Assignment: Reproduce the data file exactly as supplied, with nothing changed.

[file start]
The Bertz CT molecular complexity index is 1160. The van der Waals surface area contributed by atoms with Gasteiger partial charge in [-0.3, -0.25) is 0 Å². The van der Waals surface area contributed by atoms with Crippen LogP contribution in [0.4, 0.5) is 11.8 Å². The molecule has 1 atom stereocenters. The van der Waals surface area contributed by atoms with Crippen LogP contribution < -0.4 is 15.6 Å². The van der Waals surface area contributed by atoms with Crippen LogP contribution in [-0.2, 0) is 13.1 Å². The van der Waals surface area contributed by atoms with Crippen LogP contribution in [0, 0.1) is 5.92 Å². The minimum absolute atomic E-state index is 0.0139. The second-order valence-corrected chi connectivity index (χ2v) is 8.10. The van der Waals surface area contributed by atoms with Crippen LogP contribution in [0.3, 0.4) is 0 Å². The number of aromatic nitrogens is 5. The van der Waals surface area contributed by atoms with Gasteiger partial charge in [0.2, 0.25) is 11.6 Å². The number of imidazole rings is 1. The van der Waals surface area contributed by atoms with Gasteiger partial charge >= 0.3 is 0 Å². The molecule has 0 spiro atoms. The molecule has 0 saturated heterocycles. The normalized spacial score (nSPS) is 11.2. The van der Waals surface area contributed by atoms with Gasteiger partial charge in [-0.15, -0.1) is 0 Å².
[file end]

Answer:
The Bertz CT molecular complexity index is 1160. The van der Waals surface area contributed by atoms with Gasteiger partial charge in [-0.3, -0.25) is 0 Å². The van der Waals surface area contributed by atoms with Crippen LogP contribution in [0.4, 0.5) is 11.8 Å². The molecule has 1 atom stereocenters. The van der Waals surface area contributed by atoms with Crippen LogP contribution < -0.4 is 15.6 Å². The van der Waals surface area contributed by atoms with Crippen LogP contribution in [-0.2, 0) is 13.1 Å². The van der Waals surface area contributed by atoms with Crippen LogP contribution in [0, 0.1) is 5.92 Å². The minimum absolute atomic E-state index is 0.0139. The second-order valence-corrected chi connectivity index (χ2v) is 8.10. The van der Waals surface area contributed by atoms with Crippen LogP contribution in [0.3, 0.4) is 0 Å². The number of aromatic nitrogens is 5. The van der Waals surface area contributed by atoms with Gasteiger partial charge in [0.2, 0.25) is 11.6 Å². The number of imidazole rings is 1. The van der Waals surface area contributed by atoms with Gasteiger partial charge >= 0.3 is 0 Å². The molecule has 0 spiro atoms. The molecule has 0 saturated heterocycles. The normalized spacial score (nSPS) is 11.2. The van der Waals surface area contributed by atoms with Gasteiger partial charge in [-0.15, -0.1) is 0 Å².